Under the UK Biodiversity Action Plan an individual species action plan has been prepared for the red squirrel. The Red Squirrel Group, a partnership of public, private and voluntary organisations led by the Joint Nature Conservation Committee, is responsible for delivery of the red squirrel action plan.
Earl Peel: My Lords, I thank the Minister for that reply. Does he not agree that unless urgent action is taken, there is a real possibility that the red squirrel will become extinct in the United Kingdom? With regard to that, will he make a government commitment on two fronts? First, will he make a commitment that there will be proper research to try to eliminate the parapox virus, which is affecting the red squirrel so badly; and secondlyand perhaps more importantlythat there will be properly funded, government-led, co-ordinated efforts between the private sector and the public sector drastically to reduce the number of grey squirrelsthe alien specieswhich is the principal reason for the demise of the red population in the United Kingdom?
Lord Whitty: My Lords, as the House is well aware, the decline of the red squirrel population has been going on for decades and the areas in which they still exist are relatively few. Therefore, it is very important that we focus action to protect those areas, both to make sure that the habitat is appropriate for red squirrels and to minimise any danger of incursion by grey squirrels. The intention of the action plan is to focus exactly on those areas and there is positive action involving public authorities in partnership with private landowners, the Forestry Commission and others in those areas. Regarding the research into the disease, that is also continuing but we are not yet at a point where we can resolve all the questions in relation to that threat.
Lord Whitty: Yes, my Lords. In the areas where a red squirrel population still exists it is important that new tree plantations and the overall management of
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trees not only support a continuing population of red squirrels but, as far as is possible, that we use a mix of trees that is least amicable to the grey squirrel.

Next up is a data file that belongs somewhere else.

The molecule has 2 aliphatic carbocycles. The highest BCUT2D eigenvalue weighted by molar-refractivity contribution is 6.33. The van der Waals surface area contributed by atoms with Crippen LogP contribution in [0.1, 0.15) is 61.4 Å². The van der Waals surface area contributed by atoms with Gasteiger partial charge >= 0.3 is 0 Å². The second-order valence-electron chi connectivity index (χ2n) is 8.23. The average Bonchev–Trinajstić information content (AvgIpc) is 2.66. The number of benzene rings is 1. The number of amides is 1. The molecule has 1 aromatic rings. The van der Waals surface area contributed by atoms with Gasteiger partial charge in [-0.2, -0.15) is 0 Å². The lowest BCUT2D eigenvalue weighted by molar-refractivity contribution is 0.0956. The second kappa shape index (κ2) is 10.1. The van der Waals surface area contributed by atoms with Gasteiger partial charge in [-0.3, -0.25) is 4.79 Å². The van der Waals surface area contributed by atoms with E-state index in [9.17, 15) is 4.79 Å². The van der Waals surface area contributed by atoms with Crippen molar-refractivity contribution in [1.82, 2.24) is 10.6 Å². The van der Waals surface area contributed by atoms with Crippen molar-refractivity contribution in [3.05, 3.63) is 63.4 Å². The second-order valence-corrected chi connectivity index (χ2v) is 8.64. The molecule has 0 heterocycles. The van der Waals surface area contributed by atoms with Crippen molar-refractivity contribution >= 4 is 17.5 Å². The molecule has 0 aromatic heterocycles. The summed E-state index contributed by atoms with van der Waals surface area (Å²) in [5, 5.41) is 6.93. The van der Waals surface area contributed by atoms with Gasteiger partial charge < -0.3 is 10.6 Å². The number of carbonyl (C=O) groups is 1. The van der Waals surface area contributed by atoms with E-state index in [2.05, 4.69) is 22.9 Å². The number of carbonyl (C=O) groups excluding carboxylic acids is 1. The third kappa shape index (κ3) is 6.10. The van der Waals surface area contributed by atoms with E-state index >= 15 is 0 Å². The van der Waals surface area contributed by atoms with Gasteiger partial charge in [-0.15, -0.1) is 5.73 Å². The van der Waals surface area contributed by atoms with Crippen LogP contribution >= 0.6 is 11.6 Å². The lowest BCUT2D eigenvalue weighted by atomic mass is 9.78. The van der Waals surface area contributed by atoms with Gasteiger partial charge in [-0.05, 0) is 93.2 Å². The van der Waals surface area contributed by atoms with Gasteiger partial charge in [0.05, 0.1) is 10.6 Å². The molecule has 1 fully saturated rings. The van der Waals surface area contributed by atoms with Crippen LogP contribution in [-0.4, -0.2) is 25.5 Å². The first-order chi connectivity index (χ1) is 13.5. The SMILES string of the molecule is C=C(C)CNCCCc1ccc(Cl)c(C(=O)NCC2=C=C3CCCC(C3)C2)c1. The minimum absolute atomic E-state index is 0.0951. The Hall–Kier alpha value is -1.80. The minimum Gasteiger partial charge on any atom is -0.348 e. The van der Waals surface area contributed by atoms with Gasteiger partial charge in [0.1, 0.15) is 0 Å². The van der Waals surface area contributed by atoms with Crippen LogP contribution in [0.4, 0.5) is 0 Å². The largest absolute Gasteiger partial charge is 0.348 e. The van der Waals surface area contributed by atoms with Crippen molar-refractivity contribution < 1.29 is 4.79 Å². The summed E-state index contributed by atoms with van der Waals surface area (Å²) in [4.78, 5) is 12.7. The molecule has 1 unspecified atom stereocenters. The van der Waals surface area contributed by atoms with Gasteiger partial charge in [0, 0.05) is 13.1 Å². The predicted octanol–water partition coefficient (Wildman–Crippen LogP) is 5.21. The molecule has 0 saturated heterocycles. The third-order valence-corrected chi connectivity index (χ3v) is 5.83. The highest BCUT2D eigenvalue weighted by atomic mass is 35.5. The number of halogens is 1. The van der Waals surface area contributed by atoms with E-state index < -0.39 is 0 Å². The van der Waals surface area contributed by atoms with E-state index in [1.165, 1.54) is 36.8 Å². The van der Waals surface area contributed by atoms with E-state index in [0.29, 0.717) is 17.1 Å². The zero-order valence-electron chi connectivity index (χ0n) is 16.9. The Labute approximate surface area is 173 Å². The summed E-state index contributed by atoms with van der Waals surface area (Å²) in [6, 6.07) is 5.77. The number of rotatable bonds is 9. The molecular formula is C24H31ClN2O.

Lord Livsey of Talgarth: My Lords, will the Minister confirm that grey squirrels are some of the most destructive pests in the country? Not only do they drive out red squirrels, but they destroy trees, rob birds' nests and there was, indeed, one case of rabies as a result of one biting a human. Will the Minister confirm that there will be areas designated where grey squirrels can be cleared out so that red squirrels can flourish? Will he consider setting up a fund to save red squirrels, based on the presentation of a "pound for pound" schemeso to speakfor every grey squirrel tail presented?
Lord Whitty: My Lords, regarding the last point, we tried that in the 1950s and in fact the grey squirrel population went up quite dramatically, so it was not effective. Clearly, we need plans for those relatively few areas where red squirrels are present. That is the burden of the current activity. Grey squirrels are frequently a pest; they are not a protected species and people can destroy them, but the main focus must be protecting those few remaining areas where there are significant red squirrel populations.
Lord Clark of Windermere: My Lords, I declare an interest as chair of the Forestry Commission. Perhaps I may say how enthusiastic we are as an organisation to be in the vanguard fighting for the preservation of red squirrels. Can the Minister confirm that 80 per cent of the red squirrels in England are in the Kielder Forest in Northumberland and that most of the rest are in Cumbria? Will he pay particular attention to the preservation of Cumbrian red squirrels, given that there are many scientists who believe that those squirrels are the only indigenous English red squirrels extant?
Lord Whitty: My Lords, I join the noble Lord in applauding the activity of the Forestry Commission in this respectin partnership with many others. He is right that the Kielder Forest and Cumbrian red squirrels are by far the largest populations and therefore those on which much of the activity has to concentrate.